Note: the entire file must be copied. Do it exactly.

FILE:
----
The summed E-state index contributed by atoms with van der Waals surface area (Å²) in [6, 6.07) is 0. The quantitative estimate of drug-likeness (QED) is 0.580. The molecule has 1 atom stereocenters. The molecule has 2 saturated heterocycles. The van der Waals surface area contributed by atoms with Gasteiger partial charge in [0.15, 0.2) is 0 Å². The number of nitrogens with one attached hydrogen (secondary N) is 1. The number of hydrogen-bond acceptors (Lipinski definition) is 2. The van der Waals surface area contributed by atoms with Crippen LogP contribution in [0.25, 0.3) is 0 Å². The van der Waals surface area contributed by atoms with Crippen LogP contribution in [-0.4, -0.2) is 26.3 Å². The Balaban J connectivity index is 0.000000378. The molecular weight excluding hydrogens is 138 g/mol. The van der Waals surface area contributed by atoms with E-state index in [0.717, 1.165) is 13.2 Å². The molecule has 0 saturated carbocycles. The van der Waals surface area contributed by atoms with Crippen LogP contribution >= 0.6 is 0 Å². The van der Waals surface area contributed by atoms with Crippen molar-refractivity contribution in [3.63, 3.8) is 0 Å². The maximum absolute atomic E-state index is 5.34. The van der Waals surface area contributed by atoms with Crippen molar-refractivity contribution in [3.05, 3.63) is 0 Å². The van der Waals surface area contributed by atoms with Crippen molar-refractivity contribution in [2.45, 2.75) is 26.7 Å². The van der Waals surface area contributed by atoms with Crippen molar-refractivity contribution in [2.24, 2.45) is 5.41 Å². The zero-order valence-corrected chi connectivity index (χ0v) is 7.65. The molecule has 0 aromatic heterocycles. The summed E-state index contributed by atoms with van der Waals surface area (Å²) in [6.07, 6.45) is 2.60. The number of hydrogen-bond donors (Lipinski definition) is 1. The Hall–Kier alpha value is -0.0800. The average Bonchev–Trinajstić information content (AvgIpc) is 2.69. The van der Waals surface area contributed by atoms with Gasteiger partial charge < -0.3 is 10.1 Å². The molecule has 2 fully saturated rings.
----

The summed E-state index contributed by atoms with van der Waals surface area (Å²) in [6, 6.07) is 0. The quantitative estimate of drug-likeness (QED) is 0.580. The molecule has 1 atom stereocenters. The molecule has 2 saturated heterocycles. The van der Waals surface area contributed by atoms with Gasteiger partial charge in [0.15, 0.2) is 0 Å². The number of nitrogens with one attached hydrogen (secondary N) is 1. The number of hydrogen-bond acceptors (Lipinski definition) is 2. The van der Waals surface area contributed by atoms with Crippen LogP contribution in [0.25, 0.3) is 0 Å². The van der Waals surface area contributed by atoms with Crippen LogP contribution in [-0.4, -0.2) is 26.3 Å². The Balaban J connectivity index is 0.000000378. The molecular weight excluding hydrogens is 138 g/mol. The van der Waals surface area contributed by atoms with E-state index in [0.717, 1.165) is 13.2 Å². The molecule has 0 saturated carbocycles. The van der Waals surface area contributed by atoms with Crippen LogP contribution >= 0.6 is 0 Å². The van der Waals surface area contributed by atoms with Crippen molar-refractivity contribution in [3.63, 3.8) is 0 Å². The maximum absolute atomic E-state index is 5.34. The van der Waals surface area contributed by atoms with Crippen molar-refractivity contribution in [3.05, 3.63) is 0 Å². The van der Waals surface area contributed by atoms with Crippen molar-refractivity contribution in [2.45, 2.75) is 26.7 Å². The van der Waals surface area contributed by atoms with Crippen molar-refractivity contribution in [2.24, 2.45) is 5.41 Å². The zero-order valence-corrected chi connectivity index (χ0v) is 7.65. The molecule has 0 aromatic heterocycles. The summed E-state index contributed by atoms with van der Waals surface area (Å²) in [6.07, 6.45) is 2.60. The number of hydrogen-bond donors (Lipinski definition) is 1. The Hall–Kier alpha value is -0.0800. The average Bonchev–Trinajstić information content (AvgIpc) is 2.69. The van der Waals surface area contributed by atoms with Gasteiger partial charge < -0.3 is 10.1 Å². The molecule has 2 fully saturated rings.